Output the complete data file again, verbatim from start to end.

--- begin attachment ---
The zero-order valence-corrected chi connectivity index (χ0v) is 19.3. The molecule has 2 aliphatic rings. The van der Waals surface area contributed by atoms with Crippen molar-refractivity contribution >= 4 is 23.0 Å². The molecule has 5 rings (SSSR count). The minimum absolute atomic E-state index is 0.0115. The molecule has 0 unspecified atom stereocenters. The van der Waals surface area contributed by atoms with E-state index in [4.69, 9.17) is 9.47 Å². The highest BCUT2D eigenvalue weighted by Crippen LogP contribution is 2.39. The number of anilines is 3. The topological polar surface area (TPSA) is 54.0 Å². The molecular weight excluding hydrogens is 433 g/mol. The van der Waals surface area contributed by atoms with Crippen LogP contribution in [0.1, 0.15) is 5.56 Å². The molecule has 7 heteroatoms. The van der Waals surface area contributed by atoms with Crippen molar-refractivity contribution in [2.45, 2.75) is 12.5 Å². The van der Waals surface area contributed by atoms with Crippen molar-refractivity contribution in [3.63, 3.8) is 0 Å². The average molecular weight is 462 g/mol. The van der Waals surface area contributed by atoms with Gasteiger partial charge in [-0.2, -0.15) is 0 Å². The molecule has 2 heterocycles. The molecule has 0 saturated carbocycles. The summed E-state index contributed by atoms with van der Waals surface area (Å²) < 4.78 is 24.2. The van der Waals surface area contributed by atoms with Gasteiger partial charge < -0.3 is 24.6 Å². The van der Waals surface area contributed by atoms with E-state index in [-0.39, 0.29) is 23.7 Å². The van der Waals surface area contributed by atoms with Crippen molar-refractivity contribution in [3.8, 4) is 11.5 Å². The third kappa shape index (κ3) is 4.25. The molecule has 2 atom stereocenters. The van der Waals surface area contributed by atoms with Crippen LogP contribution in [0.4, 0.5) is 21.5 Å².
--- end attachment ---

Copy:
The zero-order valence-corrected chi connectivity index (χ0v) is 19.3. The molecule has 2 aliphatic rings. The van der Waals surface area contributed by atoms with Crippen molar-refractivity contribution >= 4 is 23.0 Å². The molecule has 5 rings (SSSR count). The minimum absolute atomic E-state index is 0.0115. The molecule has 0 unspecified atom stereocenters. The van der Waals surface area contributed by atoms with E-state index in [4.69, 9.17) is 9.47 Å². The highest BCUT2D eigenvalue weighted by Crippen LogP contribution is 2.39. The number of anilines is 3. The topological polar surface area (TPSA) is 54.0 Å². The molecular weight excluding hydrogens is 433 g/mol. The van der Waals surface area contributed by atoms with Crippen LogP contribution in [0.1, 0.15) is 5.56 Å². The molecule has 7 heteroatoms. The van der Waals surface area contributed by atoms with Crippen molar-refractivity contribution in [2.45, 2.75) is 12.5 Å². The van der Waals surface area contributed by atoms with Crippen molar-refractivity contribution in [3.63, 3.8) is 0 Å². The average molecular weight is 462 g/mol. The van der Waals surface area contributed by atoms with Gasteiger partial charge in [-0.2, -0.15) is 0 Å². The molecule has 2 heterocycles. The molecule has 0 saturated carbocycles. The summed E-state index contributed by atoms with van der Waals surface area (Å²) < 4.78 is 24.2. The van der Waals surface area contributed by atoms with Gasteiger partial charge < -0.3 is 24.6 Å². The van der Waals surface area contributed by atoms with E-state index in [-0.39, 0.29) is 23.7 Å². The van der Waals surface area contributed by atoms with Crippen molar-refractivity contribution in [3.8, 4) is 11.5 Å². The third kappa shape index (κ3) is 4.25. The molecule has 2 atom stereocenters. The van der Waals surface area contributed by atoms with Crippen LogP contribution in [0.4, 0.5) is 21.5 Å².